Massachusetts’ economy is losing an estimated $2.7 billion every year because working families can’t afford or find child care, according to a report released on Thursday by the Massachusetts Taxpayers Foundation.

A little over 60% of that money comes in the form of lost wages by parents who aren’t going to work, and 30% of it comes in the form of money lost by employers in lower productivity and turnover costs. The nonpartisan public policy organization’s report said the average cost of infant care in Massachusetts is $21,000 a year — the most expensive in the nation. Experts say that continued support from the state and federal government is necessary to support providers and bring down the costs of child care.

Issues with child care and its high costs lead to parents missing work, moving from full- to part-time jobs and some leaving the workforce altogether, the foundation found.

“If you’ve got a infant and you’re in the city of Boston, I mean, you're paying college tuitions,” said William Eddy, executive director of the Massachusetts Association of Early Education and Care. “If you're making $75,000 a year in Boston and you're paying a third of that for your child care costs, and then together with your rent, your food — you know, the ability to live a quality life is really impacted.”

If just 10% of parents with young children who are staying home were able to rejoin the workforce full-time, the report estimates the economy would gain $859 million in wages and $33 million in tax revenues.

Addressing the high cost of child care becomes even trickier in light of the staffing shortage plaguing providers.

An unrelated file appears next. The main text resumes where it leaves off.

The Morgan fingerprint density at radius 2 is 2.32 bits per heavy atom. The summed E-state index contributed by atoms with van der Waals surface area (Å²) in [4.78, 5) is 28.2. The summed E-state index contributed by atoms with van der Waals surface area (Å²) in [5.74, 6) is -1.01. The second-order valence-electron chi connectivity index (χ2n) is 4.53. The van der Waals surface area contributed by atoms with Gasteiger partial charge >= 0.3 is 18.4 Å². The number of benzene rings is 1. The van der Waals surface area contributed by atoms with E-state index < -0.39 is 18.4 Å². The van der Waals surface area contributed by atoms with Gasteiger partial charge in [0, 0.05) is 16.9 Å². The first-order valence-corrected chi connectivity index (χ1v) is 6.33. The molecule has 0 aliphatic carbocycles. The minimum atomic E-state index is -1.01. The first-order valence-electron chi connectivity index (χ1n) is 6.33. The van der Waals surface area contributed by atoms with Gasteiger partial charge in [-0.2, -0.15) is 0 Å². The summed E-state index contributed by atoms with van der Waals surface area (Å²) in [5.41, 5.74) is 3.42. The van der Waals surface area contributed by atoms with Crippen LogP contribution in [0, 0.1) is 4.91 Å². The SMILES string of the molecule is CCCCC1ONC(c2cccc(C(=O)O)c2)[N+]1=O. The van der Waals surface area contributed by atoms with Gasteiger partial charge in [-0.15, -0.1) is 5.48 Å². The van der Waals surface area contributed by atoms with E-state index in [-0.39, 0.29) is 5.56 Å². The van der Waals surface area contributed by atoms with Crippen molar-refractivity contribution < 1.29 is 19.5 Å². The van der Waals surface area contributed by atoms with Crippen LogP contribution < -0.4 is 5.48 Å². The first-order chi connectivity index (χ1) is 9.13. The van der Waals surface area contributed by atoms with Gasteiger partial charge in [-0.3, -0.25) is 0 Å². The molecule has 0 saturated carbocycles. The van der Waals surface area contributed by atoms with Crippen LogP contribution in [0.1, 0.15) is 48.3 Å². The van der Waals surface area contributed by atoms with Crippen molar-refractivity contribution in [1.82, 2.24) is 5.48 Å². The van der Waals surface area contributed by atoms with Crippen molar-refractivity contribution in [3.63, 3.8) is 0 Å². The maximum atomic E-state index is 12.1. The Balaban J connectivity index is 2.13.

“So many of our early education programs across the state have closed classrooms that, if they could actually hire staff, it would actually allow us to then bring more children in,” Eddy said.

Amy O’Leary, executive director of the advocacy group Strategies for Children, said when providers had to shut down early in the pandemic, many did not reopen, so thousands of spots for children were lost.

At the Guild of St. Agnes in Worcester, executive director Ed Madaus credits state and federal subsidies for luring in the workers they need. He added that many of his workers are reentering the workforce, so they’re not taking them away from competing providers.

“We’re giving $2,000 incentives to join us, and we've increased our salaries by over 30% in the last couple of years,” Madaus said. “We still need to hire more people, so, we’re doing everything we can to bring folks in.”

But Eddy said the state’s child-care subsidy program for families is not reaching the majority of people who need it most. He pointed to a report published by the state last month, which found that just 17% of families who qualify for subsidies are currently receiving them.

“That is right, in a nutshell, the problem we have right now,” Eddy said. “Some families are paying an extraordinary amount of their income for child care because they couldn't access a subsidy. They just couldn’t either navigate the system, or couldn't find a voucher — or providers in their area just weren't offering a voucher, because they have no staff and have closed classrooms.”

Madaus and Eddy both said they’re encouraged by the recently released House budget that allocates $110 million towards early education and care. O’Leary added that it can’t come soon enough.

“Programs have probably kept it together for a long time, but that doesn't mean that they're going to be sustainable for the next six months,” O’Leary said.